Miles Kington: The curious case of the hypnotic windscreen wipers

The dead man was a safe driver. No other vehicle was involved. And it was raining. Over to Inspector Keith Braid, our resident sleuth...
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As the weekend looms, I am bringing you a relaxing crime yarn. That's right, it's time for another case for the Sixty Second Sleuth, Inspector Keith Braid, so-called because he can solve any crime in one minute flat. Today he is featured in a tale entitled "Raindrops Keep Falling on my Car".

"If it was an accident on the motorway, why do they want to involve us?" said Sergeant Comfort, as he and the Inspector drove up the M1.

"They're not sure it was an accident," said Braid. "Man who died at the wheel, Professor Whitlock, was a safe driver. No other vehicle involved. They can't find any mechanical defect in his car. So, just to be on the safe side..."

When they got to the scene of the accident, they found the usual supporting cast and consequent imbroglio. Local police officers. Motorway police. Flashing lights. Tailback. Drive up the hard shoulder. Scene of the ... Braid kept wanting to call it the "scene of the crime", but there seemed to be no reason for it. The car had simply come off the road and hit a bridge. The driver had died instantly, apparently.

The officer in charge was Inspector Fazal.

"Were there any special weather conditions which might have caused the crash?" said Braid.

"Not really," said Fazal. "Except the rain. It had just started raining before the crash. But the road was not really wet, not wet enough to cause a skid, and in any case, there are no signs of any skid marks."

They were interrupted by the dead man's wife. She lived not far away. She too was a university don. She seemed to take the accident with great sangfroid.

"Do you think she's a cool customer, sir?" said Comfort. "Or that there was no love lost between them? Or that she is still in shock?"

"I rather depend on you for the emotional analysis," said Braid. "Your feminine side is very good at things like that."

"Don't you have a feminine side, sir?" said Comfort, teasingly.

"Yes, I do," said Braid. "But it spends most of its time yelling at my masculine side not to leave dirty clothes lying around the bedroom."

Comfort laughed. Braid went off to question Mrs Whitlock. She was a scientist, which might have explained her coolness. She specialised, she told Braid, in studying human reactions to mechanical stimuli.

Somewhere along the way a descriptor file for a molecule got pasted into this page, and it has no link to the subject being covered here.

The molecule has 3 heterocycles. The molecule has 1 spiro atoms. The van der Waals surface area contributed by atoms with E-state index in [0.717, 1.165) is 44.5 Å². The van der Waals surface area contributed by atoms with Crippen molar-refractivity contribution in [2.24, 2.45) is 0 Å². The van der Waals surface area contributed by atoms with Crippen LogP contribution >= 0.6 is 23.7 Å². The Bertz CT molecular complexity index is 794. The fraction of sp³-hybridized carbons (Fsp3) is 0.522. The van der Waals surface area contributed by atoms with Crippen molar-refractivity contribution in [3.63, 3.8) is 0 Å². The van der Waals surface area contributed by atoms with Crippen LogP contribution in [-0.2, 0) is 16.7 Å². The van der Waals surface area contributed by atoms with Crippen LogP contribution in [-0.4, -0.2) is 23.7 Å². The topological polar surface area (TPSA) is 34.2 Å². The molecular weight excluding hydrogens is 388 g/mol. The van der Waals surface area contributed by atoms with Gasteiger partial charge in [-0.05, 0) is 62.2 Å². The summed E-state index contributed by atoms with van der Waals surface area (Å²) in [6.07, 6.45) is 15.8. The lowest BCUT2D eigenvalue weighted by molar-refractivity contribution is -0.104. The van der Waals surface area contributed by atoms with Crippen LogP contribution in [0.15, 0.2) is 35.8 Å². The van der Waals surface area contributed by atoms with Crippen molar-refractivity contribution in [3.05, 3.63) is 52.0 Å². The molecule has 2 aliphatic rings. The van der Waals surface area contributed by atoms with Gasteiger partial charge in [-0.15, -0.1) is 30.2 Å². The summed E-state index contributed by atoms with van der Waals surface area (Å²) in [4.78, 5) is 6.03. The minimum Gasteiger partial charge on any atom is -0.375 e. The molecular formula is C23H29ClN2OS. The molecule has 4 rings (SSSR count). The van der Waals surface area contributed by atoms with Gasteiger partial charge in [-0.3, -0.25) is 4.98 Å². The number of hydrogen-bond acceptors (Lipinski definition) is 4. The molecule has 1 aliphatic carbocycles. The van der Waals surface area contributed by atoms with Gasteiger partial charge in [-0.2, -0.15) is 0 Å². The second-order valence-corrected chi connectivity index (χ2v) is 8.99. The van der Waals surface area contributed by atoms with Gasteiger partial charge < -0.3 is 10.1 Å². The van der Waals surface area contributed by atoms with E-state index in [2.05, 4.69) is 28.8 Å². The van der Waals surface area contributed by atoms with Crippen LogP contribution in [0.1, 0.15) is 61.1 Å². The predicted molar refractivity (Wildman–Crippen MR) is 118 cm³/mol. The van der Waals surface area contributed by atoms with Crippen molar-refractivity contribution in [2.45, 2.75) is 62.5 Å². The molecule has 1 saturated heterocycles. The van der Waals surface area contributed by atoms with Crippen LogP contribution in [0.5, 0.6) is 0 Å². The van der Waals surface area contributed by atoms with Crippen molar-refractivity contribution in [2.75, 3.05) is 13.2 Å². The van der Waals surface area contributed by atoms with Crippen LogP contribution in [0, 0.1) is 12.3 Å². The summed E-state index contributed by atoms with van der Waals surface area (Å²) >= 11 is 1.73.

"Things like strobe lighting?" he said.

"That sort of thing. Loud repeated noises. Supposed radiation from pylons. You name it, I do it."

"Were you on good terms with your husband?"

She stared at him.

"I was on first-name terms, if that's what you mean."

It wasn't, quite. Braid went off to have a look at the car. To Comfort's surprise he went straight inside the bonnet and fiddled around in the top end. Then he went over to Inspector Fazal.

"I think you'll find Mrs Whitlock is the culprit," he murmured to him.

"Culprit?!" said Fazal. "So you do think it was a crime?"

"Oh, yes," said Braid. "Of course. When it started to rain, the Prof switched on the windscreen wipers."

"Fair enough. But how could windscreen wipers..."

"It's well-known in the industry that there is a speed setting on windscreen wipers which is very dangerous to use. It almost always induces a hypnotic condition. It's not that fast, and not that slow. It is deliberately never used on cars. But if someone who was a specialist in mechanical stimuli were to fiddle with a car's wipers, they could set up that tempo and rhythm, so that as soon as the driver switched on he would go into a trance. And crash."

"I'll be damned," said Fazal.

"I've just had a look," said Braid. "The wiper motor has recently been altered."

"I'll be damned," said Fazal.

"How did you know about dangerous windscreen-wiper speeds?" said Comfort as they drove back.

"I'm a bit of a geek in these things," said Braid. "Or, to put it another way, it is my masculine side coming out, when my feminine side isn't looking."

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